As with any critique of one's work, it does take a bit of pride-swallowing in order to find benefit in evaluations like this. No one likes receiving negative feedback, like "the website does not have a mobile version available." Even worse when the group performing the evaluation is not in-tune with current industry standards. (There was no mobile version of the site because it was designed responsively. At the point of this site's development, having a separate mobile version of the site is not considered a best practice.) So while this report did offer some validation, it also created more work having to defend design decisions. But overall, I think the report served several beneficial purposes—in addition to validating the site's design and roadmap, it helped re-assure the client that he did not make a mistake in hiring me at a relatively cheap price compared to a more expensive agency, and it opened the door for discussion of future site enhancements, creating the potential for more work in the future.
One of the first performance monitoring and optimization tools implemented was Google Analytics. Of all the features offered by Google Analytics, we were most interested in "Audience Characteristics and Behavior" monitoring. We wanted to make sure our audience assumptions matched reality. We wanted to make sure we knew what technology they were using, so we could optimize the site's design for them. We wanted to make sure we knew how they were navigating the site, so we could make it easier for them to find the information they were looking for.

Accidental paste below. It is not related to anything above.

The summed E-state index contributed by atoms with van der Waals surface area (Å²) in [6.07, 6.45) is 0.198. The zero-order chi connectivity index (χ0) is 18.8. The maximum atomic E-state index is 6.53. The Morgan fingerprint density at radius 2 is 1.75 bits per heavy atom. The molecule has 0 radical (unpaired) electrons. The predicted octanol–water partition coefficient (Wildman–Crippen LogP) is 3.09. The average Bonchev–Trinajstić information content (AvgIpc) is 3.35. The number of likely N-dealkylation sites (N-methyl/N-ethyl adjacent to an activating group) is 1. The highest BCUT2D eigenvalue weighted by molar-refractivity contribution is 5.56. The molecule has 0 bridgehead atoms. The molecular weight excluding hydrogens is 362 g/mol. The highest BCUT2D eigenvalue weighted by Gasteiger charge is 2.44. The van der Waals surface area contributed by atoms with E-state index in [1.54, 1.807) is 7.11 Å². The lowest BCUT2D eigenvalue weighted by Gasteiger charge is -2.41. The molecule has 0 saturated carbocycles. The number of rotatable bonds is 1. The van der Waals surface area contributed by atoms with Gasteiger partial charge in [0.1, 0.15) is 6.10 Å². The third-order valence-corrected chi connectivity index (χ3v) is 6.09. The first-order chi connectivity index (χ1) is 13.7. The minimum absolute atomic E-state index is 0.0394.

It was also important for me that we establish a baseline for page views and session durations. Armed with this data, it's easier to validate design and development decisions, grounding what can sometimes be abstract or foreign concepts for clients in reality with hard numbers. So we started by instantiating Google Analytics on the current production version of calmfocus.com very early on in the re-design process, to establish a baseline, and then when the re-designed site went live we monitored the data, measured impact and modified the site as needed.
Some other tools implemented include:
- Cloudflare, which helps "block threats and limit abusive bots and crawlers from wasting your bandwidth and server resources" and optimizes content delivery so "visitors get the fastest page load times and best performance";
- Pingdom, which monitors the site and servers for downtime; and
- WordPress SEO by Yoast, the de facto SEO optimization plugin for WordPress sites.
I find all of these tools invaluable and use them on just about every project I work on. I've found that each of these tools reduce development and maintenance time in the order of hours, saving clients time, money and, in the case of post project handoffs, a lot of frustration trying to make sense of what seem like complicated site maintenance tasks.